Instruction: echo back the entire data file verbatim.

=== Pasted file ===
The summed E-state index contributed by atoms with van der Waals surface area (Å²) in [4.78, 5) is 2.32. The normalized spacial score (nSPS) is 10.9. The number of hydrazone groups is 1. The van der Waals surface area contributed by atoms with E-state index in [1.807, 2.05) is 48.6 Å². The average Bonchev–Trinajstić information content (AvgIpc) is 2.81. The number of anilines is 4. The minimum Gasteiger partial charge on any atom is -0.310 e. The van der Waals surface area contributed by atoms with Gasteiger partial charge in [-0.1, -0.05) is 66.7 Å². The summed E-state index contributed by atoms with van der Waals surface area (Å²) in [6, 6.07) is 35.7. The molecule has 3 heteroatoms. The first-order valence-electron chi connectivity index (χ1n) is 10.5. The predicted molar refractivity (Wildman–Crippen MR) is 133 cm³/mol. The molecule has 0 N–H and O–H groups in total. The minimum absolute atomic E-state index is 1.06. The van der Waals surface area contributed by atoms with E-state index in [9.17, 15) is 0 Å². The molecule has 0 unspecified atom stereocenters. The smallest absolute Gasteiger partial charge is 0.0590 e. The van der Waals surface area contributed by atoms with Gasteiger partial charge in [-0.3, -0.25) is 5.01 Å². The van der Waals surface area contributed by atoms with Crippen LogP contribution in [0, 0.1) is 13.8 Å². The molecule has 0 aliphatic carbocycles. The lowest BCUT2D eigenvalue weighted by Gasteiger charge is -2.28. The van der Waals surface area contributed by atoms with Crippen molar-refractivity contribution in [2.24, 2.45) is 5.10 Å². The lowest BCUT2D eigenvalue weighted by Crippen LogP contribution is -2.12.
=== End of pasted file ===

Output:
The summed E-state index contributed by atoms with van der Waals surface area (Å²) in [4.78, 5) is 2.32. The normalized spacial score (nSPS) is 10.9. The number of hydrazone groups is 1. The van der Waals surface area contributed by atoms with E-state index in [1.807, 2.05) is 48.6 Å². The average Bonchev–Trinajstić information content (AvgIpc) is 2.81. The number of anilines is 4. The minimum Gasteiger partial charge on any atom is -0.310 e. The van der Waals surface area contributed by atoms with Gasteiger partial charge in [-0.1, -0.05) is 66.7 Å². The summed E-state index contributed by atoms with van der Waals surface area (Å²) in [6, 6.07) is 35.7. The molecule has 3 heteroatoms. The first-order valence-electron chi connectivity index (χ1n) is 10.5. The predicted molar refractivity (Wildman–Crippen MR) is 133 cm³/mol. The molecule has 0 N–H and O–H groups in total. The minimum absolute atomic E-state index is 1.06. The van der Waals surface area contributed by atoms with E-state index in [9.17, 15) is 0 Å². The molecule has 0 unspecified atom stereocenters. The smallest absolute Gasteiger partial charge is 0.0590 e. The van der Waals surface area contributed by atoms with Gasteiger partial charge in [-0.3, -0.25) is 5.01 Å². The van der Waals surface area contributed by atoms with Crippen LogP contribution in [0, 0.1) is 13.8 Å². The molecule has 0 aliphatic carbocycles. The lowest BCUT2D eigenvalue weighted by Gasteiger charge is -2.28. The van der Waals surface area contributed by atoms with Crippen molar-refractivity contribution in [2.24, 2.45) is 5.10 Å². The lowest BCUT2D eigenvalue weighted by Crippen LogP contribution is -2.12.